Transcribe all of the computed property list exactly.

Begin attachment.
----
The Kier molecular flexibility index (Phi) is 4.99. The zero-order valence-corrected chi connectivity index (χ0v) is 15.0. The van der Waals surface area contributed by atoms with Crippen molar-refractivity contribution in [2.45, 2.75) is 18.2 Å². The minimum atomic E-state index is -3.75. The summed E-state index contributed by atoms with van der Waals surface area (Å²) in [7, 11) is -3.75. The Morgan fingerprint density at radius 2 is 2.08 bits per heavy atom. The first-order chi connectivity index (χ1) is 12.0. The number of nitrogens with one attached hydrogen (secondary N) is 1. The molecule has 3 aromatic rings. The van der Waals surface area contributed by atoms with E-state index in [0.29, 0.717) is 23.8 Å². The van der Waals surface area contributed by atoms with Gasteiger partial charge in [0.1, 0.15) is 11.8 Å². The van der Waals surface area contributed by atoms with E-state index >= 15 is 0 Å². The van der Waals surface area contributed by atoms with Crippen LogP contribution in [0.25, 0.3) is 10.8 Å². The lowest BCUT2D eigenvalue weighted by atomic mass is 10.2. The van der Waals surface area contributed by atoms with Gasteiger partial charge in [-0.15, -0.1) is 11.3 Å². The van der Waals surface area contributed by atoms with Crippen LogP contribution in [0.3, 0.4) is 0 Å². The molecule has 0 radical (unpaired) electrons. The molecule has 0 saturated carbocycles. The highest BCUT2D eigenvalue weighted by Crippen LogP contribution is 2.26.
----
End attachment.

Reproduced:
The Kier molecular flexibility index (Phi) is 4.99. The zero-order valence-corrected chi connectivity index (χ0v) is 15.0. The van der Waals surface area contributed by atoms with Crippen molar-refractivity contribution in [2.45, 2.75) is 18.2 Å². The minimum atomic E-state index is -3.75. The summed E-state index contributed by atoms with van der Waals surface area (Å²) in [7, 11) is -3.75. The Morgan fingerprint density at radius 2 is 2.08 bits per heavy atom. The first-order chi connectivity index (χ1) is 12.0. The number of nitrogens with one attached hydrogen (secondary N) is 1. The molecule has 3 aromatic rings. The van der Waals surface area contributed by atoms with E-state index in [0.29, 0.717) is 23.8 Å². The van der Waals surface area contributed by atoms with Gasteiger partial charge in [0.1, 0.15) is 11.8 Å². The van der Waals surface area contributed by atoms with E-state index >= 15 is 0 Å². The van der Waals surface area contributed by atoms with Crippen LogP contribution in [0.25, 0.3) is 10.8 Å². The lowest BCUT2D eigenvalue weighted by atomic mass is 10.2. The van der Waals surface area contributed by atoms with Gasteiger partial charge in [-0.15, -0.1) is 11.3 Å². The van der Waals surface area contributed by atoms with Crippen LogP contribution in [0.3, 0.4) is 0 Å². The molecule has 0 radical (unpaired) electrons. The molecule has 0 saturated carbocycles. The highest BCUT2D eigenvalue weighted by Crippen LogP contribution is 2.26.